• Risk allocation : The dominant, primary concern of the Committee was the optimal allocation of risks across PPP stakeholders. Inefficient and inequitable allocation of risk in PPPs can be a major factor in PPP failures, ultimately hurting the citizens of India
    • A rational allocation of risks can only be undertaken in sector and project-specific contexts.
    • For the next generation of PPP Contracts, the Committee suggests the following broad guidelines while allocating and managing risks:
      • an entity should bear the risk that is in its normal course of its business;
      • an assessment needs to be carried out regarding the relative ease and efficiency of managing the risk by the entity concerned
      • the cost effectiveness of managing the risk needs to be evaluated
      • any overriding considerations/stipulations of a particular entity need to be factored in prior to implementing the risk management structure.
      • DEA, or preferably the 3PI, should deploy sophisticated modeling techniques that exist to assess risk probabilities and the need to provision for them;
      • there should be ex-ante provisioning for a renegotiation framework in the bid document itself
  • Focus on service delivery rather than fiscal benefits- better identification and allocation of risks between stakeholders
  • Setting up of an Infrastructure PPP review committee (IPRC)-
    • to evaluate and send its recommendations in a time-bound manner upon a reference being made of “Actionable Stress” in any Infrastructure Project developed in PPP mode beyond a notified threshold value.
  • Setting up on an Infrastructure PPP Adjudication Tribunal (IPAT)-
    • chaired by a Judicial Member (former Judge SC/Chief Justice HC) with a Technical and/or a Financial member
  • Model Concession Agreements- to ensure a rational allocation of risks undertaken in sector and project-specific contexts. MCAs for all sectors to be reviewed to capture the interests of all stakeholders
  • Swiss Challenge Issues- Unsolicited Proposals (“Swiss Challenge”) may be actively discouraged as they bring information asymmetries into the procurement process and result in lack of transparency and fair and equal treatment of potential bidders in the procurement process
  • Case of very small Projects- The authorities may be advised against adopting PPP structures for very small projects, since the benefits of delivering small PPP projects may not be commensurate with the resulting costs and the complexity of managing such partnerships over a long period.
  • Recommendations for various sectors-
    • Roads: avoiding delays, institutionalized dispute resolution, improved project development activity, monetization of operational assets, efficiency and transparency by electronic tolling, etc
    • Ports: review of role and need of Tariff Authority for Major Ports (TAMP), review of MCA, quicker clearances, rationalized leases and stamp duties
    • Airport: PPPs to be encouraged where viable in Greenfield and brownfield projects, have policy that addresses potential demand for airport services in the country, notify a unified regulatory structure, clarity in delineation of Till policy,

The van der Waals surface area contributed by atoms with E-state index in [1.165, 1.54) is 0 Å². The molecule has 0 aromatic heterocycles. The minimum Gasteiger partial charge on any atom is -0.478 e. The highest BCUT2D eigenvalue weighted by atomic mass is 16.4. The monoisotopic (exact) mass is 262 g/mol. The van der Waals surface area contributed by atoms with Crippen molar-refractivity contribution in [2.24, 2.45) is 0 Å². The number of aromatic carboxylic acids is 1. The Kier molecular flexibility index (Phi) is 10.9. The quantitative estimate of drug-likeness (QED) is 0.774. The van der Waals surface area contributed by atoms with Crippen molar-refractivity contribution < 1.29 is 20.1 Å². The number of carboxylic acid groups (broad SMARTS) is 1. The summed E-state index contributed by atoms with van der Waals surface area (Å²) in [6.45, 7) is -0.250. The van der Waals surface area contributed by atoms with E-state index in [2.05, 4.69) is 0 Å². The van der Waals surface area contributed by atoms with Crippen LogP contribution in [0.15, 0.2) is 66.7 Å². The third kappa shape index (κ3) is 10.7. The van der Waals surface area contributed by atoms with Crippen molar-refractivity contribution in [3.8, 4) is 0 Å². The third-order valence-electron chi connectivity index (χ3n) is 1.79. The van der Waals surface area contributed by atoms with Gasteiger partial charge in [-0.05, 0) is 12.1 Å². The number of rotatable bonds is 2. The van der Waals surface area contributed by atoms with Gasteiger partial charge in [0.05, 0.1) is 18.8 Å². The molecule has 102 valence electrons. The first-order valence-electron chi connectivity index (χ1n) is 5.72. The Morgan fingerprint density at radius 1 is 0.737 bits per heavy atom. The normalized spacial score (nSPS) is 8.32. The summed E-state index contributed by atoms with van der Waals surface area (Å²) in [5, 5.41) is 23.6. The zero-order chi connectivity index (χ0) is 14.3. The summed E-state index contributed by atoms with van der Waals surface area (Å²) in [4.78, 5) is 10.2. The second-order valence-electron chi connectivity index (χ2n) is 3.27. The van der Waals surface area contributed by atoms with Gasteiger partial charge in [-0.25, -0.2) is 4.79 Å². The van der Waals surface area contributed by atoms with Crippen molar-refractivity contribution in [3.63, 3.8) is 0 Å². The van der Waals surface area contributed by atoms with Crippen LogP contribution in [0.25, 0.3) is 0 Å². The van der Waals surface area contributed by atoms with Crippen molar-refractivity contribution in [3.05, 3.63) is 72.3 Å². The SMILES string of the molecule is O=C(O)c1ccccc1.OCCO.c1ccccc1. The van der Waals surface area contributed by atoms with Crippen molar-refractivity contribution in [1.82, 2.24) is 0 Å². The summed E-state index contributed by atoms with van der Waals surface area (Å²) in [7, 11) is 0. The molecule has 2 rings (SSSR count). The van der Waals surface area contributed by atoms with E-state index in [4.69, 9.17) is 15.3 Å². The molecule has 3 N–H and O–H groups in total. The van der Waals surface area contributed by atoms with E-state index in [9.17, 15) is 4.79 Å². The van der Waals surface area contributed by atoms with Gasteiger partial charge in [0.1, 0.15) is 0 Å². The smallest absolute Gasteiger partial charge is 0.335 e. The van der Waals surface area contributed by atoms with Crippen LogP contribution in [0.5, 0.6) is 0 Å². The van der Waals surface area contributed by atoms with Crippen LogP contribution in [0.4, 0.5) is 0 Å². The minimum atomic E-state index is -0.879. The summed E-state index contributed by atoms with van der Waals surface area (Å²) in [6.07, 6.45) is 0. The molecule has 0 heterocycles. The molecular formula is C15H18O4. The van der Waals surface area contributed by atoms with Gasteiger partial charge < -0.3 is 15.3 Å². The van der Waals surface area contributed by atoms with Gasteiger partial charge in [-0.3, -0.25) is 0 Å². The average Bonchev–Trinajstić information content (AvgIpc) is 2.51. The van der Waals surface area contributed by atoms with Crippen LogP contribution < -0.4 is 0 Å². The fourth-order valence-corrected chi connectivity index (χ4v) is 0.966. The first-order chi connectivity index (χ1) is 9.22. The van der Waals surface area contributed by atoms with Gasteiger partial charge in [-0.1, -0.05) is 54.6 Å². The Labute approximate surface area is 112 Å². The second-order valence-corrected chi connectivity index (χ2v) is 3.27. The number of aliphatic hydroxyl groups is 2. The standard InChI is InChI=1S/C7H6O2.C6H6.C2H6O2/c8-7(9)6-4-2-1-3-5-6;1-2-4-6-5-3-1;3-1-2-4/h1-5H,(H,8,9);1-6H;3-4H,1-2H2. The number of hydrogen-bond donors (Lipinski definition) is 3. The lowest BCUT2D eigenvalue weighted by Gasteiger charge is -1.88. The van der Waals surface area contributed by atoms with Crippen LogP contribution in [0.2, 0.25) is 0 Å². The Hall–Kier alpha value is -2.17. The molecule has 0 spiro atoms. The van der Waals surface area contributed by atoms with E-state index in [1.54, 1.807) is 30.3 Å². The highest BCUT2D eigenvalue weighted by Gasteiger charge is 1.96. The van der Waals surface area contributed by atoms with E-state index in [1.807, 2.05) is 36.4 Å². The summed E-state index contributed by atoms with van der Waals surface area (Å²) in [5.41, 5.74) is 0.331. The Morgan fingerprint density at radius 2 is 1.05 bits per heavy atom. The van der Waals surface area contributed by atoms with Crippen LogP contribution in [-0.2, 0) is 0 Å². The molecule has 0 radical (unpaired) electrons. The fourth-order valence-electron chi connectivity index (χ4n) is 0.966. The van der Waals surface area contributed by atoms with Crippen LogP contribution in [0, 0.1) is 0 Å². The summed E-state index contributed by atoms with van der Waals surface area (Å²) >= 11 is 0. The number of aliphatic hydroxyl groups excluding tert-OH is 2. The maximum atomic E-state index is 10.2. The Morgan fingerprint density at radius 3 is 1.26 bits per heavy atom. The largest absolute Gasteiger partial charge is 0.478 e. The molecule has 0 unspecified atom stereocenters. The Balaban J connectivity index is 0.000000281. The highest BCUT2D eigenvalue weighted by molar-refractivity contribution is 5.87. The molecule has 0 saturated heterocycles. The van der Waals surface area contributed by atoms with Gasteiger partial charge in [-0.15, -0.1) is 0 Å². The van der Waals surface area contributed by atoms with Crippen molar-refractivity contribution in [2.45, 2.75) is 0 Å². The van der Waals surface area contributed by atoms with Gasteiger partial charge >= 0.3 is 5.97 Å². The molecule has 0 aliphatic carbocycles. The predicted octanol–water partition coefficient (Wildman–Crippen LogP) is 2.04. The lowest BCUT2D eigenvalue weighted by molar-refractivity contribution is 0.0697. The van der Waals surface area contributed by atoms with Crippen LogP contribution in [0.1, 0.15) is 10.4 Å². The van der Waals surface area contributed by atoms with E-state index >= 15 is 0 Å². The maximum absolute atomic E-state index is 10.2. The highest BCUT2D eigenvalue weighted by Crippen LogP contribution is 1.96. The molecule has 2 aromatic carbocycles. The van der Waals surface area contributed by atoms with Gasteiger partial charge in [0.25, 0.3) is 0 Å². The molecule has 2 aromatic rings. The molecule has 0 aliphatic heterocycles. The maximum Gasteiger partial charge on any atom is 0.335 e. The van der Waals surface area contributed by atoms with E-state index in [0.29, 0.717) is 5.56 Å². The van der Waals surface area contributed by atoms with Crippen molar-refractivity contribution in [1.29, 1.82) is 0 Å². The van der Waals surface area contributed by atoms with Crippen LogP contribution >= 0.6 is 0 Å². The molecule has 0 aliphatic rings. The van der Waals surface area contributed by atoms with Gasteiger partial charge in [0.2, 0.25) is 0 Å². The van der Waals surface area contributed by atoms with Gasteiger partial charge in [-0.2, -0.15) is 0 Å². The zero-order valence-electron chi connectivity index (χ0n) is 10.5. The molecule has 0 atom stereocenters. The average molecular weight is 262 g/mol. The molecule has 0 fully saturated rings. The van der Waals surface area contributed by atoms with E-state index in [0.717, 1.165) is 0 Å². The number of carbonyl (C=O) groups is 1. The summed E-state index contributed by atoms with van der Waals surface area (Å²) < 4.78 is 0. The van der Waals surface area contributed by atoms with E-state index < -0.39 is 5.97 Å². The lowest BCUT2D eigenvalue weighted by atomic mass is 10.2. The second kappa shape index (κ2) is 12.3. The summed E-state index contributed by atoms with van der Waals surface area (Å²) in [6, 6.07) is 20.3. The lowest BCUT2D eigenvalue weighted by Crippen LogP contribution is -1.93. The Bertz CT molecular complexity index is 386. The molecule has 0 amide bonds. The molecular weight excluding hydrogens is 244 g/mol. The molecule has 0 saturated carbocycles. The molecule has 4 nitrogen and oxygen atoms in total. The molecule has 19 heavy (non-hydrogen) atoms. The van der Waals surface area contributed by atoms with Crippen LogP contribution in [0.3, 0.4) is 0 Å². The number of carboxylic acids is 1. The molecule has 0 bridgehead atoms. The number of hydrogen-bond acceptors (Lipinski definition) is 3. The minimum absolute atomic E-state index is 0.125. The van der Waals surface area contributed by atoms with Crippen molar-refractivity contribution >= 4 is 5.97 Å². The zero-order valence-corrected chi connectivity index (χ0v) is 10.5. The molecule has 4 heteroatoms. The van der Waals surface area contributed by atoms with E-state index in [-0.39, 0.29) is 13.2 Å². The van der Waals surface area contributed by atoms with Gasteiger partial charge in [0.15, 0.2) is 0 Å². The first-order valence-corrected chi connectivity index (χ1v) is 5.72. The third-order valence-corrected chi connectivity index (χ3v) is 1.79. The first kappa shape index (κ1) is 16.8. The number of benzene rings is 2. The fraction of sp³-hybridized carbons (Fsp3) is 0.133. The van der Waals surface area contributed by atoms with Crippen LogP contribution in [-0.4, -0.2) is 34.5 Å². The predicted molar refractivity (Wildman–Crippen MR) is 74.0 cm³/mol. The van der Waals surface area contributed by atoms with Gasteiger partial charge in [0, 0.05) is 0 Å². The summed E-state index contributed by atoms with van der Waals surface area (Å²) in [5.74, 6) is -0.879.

• Railways- Encourage use of PPPs in sectors like Railways, Urban, etc. Railways to have an independent tariff regulator, tap potentially useful PPP opportunities including brownfield assets

Other government interventions

Hybrid annuity model

  • The hybrid model is actually a mix of Engineering, Procurement and Construction(EPC) and BOT models
  • In the annuity type, the concessionaire gets a fixed and assured payment from the government. The assured return balances the risk of insufficient revenues for the developer. Further, the government shoulders the responsibility of revenue collection.
  • Also, the government pays 40% of the project cost to the concessionaire during the construction phase in five equal instalments of 8% each
  • The government will provide 90% of land and the related environmental and forest clearance
  • The operation and maintenance of the toll road rests with the concessionaire.
  • The model goes a long way in shielding the risks for the developer and attracting funding to the infrastructure sector which is facing shortfall of funds in the recent years.
  • The model has achieved considerable success, leading to increase in the average bidders for projects by 3 times.

Way forward

  • The Vijay Kelkar committee on PPP restructuring suggests some forward-looking and viable steps for the regime. Some of the recommendations such as encouraging 3PI to be a centre of excellence, model concession agreements, optimum risk allocation and independent regulators for each sector will go a long way in addressing the problems plaguing the PPP projects.
  • Further, there is dire need for a independent project renegotiation structure for negotiating stalled PPP projects.
  • The Kelkar committee has suggested exploring various mechanisms for finance of PPP projects. Some other measures maybe to simplify corporate debt market regulation and explore other financing alternatives- corporate bonds; pension funds etc
  • Further, there is a need for better exit options- bankruptcy codes, asset reconstruction etc
  • Also, according to economic survey 2015, Highway tolls should have correlation between
    • reasonable profit for the private player
    • users’ capacity to pay
    • measures such as traffic triggers and re-equilibrium discount should be employed to ensure quality service at the same time.